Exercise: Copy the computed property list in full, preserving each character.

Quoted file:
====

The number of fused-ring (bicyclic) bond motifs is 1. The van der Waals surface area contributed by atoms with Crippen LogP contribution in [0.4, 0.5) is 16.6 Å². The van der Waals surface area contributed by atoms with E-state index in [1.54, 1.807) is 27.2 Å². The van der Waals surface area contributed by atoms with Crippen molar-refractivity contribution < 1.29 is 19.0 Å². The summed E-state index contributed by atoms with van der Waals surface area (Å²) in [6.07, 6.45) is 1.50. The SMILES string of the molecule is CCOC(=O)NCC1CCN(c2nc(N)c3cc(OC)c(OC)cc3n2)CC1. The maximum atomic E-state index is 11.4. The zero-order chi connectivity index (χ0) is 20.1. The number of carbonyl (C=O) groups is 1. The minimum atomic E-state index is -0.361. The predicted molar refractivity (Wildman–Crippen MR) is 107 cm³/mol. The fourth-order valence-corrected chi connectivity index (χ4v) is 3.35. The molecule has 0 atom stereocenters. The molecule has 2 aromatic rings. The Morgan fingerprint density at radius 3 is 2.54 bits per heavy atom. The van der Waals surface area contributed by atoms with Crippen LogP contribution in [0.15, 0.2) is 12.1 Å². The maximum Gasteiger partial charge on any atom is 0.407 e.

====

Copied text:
The number of fused-ring (bicyclic) bond motifs is 1. The van der Waals surface area contributed by atoms with Crippen LogP contribution in [0.4, 0.5) is 16.6 Å². The van der Waals surface area contributed by atoms with E-state index in [1.54, 1.807) is 27.2 Å². The van der Waals surface area contributed by atoms with Crippen molar-refractivity contribution < 1.29 is 19.0 Å². The summed E-state index contributed by atoms with van der Waals surface area (Å²) in [6.07, 6.45) is 1.50. The SMILES string of the molecule is CCOC(=O)NCC1CCN(c2nc(N)c3cc(OC)c(OC)cc3n2)CC1. The maximum atomic E-state index is 11.4. The zero-order chi connectivity index (χ0) is 20.1. The number of carbonyl (C=O) groups is 1. The minimum atomic E-state index is -0.361. The predicted molar refractivity (Wildman–Crippen MR) is 107 cm³/mol. The fourth-order valence-corrected chi connectivity index (χ4v) is 3.35. The molecule has 0 atom stereocenters. The molecule has 2 aromatic rings. The Morgan fingerprint density at radius 3 is 2.54 bits per heavy atom. The van der Waals surface area contributed by atoms with Crippen LogP contribution in [0.15, 0.2) is 12.1 Å². The maximum Gasteiger partial charge on any atom is 0.407 e.